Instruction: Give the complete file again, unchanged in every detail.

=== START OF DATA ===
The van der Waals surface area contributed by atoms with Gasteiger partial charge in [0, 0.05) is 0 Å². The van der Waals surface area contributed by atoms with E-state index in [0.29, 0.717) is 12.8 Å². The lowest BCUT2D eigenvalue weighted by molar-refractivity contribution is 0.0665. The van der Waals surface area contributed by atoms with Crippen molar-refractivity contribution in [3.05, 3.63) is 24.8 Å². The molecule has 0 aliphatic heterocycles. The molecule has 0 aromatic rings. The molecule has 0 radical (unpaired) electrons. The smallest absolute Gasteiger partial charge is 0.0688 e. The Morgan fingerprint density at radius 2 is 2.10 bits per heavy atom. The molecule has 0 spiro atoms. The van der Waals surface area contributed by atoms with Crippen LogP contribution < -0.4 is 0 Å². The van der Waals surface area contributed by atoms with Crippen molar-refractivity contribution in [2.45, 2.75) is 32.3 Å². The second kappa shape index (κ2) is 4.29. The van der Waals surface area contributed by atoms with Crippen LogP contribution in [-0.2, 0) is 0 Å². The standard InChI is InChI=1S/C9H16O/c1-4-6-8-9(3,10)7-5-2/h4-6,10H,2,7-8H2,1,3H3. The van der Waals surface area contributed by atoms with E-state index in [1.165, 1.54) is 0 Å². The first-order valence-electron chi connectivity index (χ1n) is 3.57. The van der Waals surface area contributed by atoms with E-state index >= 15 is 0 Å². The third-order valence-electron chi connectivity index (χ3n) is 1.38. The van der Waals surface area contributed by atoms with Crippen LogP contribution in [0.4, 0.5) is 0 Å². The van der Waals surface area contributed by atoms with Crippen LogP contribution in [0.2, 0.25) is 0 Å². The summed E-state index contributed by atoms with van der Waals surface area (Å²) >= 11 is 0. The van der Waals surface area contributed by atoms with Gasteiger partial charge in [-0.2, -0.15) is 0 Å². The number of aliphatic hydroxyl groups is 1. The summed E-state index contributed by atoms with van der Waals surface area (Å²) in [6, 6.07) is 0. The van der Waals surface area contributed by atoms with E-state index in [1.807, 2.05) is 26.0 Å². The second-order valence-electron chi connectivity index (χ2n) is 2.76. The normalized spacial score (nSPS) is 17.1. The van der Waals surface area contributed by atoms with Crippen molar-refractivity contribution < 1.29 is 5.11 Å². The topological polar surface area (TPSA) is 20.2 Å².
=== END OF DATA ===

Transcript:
The van der Waals surface area contributed by atoms with Gasteiger partial charge in [0, 0.05) is 0 Å². The van der Waals surface area contributed by atoms with E-state index in [0.29, 0.717) is 12.8 Å². The lowest BCUT2D eigenvalue weighted by molar-refractivity contribution is 0.0665. The van der Waals surface area contributed by atoms with Crippen molar-refractivity contribution in [3.05, 3.63) is 24.8 Å². The molecule has 0 aliphatic heterocycles. The molecule has 0 aromatic rings. The molecule has 0 radical (unpaired) electrons. The smallest absolute Gasteiger partial charge is 0.0688 e. The Morgan fingerprint density at radius 2 is 2.10 bits per heavy atom. The molecule has 0 spiro atoms. The van der Waals surface area contributed by atoms with Crippen LogP contribution < -0.4 is 0 Å². The van der Waals surface area contributed by atoms with Crippen molar-refractivity contribution in [2.45, 2.75) is 32.3 Å². The second kappa shape index (κ2) is 4.29. The van der Waals surface area contributed by atoms with Crippen LogP contribution in [-0.2, 0) is 0 Å². The standard InChI is InChI=1S/C9H16O/c1-4-6-8-9(3,10)7-5-2/h4-6,10H,2,7-8H2,1,3H3. The van der Waals surface area contributed by atoms with E-state index in [1.165, 1.54) is 0 Å². The first-order valence-electron chi connectivity index (χ1n) is 3.57. The van der Waals surface area contributed by atoms with E-state index >= 15 is 0 Å². The third-order valence-electron chi connectivity index (χ3n) is 1.38. The van der Waals surface area contributed by atoms with Crippen LogP contribution in [0.4, 0.5) is 0 Å². The van der Waals surface area contributed by atoms with Crippen LogP contribution in [0.2, 0.25) is 0 Å². The summed E-state index contributed by atoms with van der Waals surface area (Å²) >= 11 is 0. The van der Waals surface area contributed by atoms with Gasteiger partial charge in [-0.2, -0.15) is 0 Å². The number of aliphatic hydroxyl groups is 1. The summed E-state index contributed by atoms with van der Waals surface area (Å²) in [6, 6.07) is 0. The van der Waals surface area contributed by atoms with E-state index in [1.807, 2.05) is 26.0 Å². The second-order valence-electron chi connectivity index (χ2n) is 2.76. The normalized spacial score (nSPS) is 17.1. The van der Waals surface area contributed by atoms with Crippen molar-refractivity contribution < 1.29 is 5.11 Å². The topological polar surface area (TPSA) is 20.2 Å².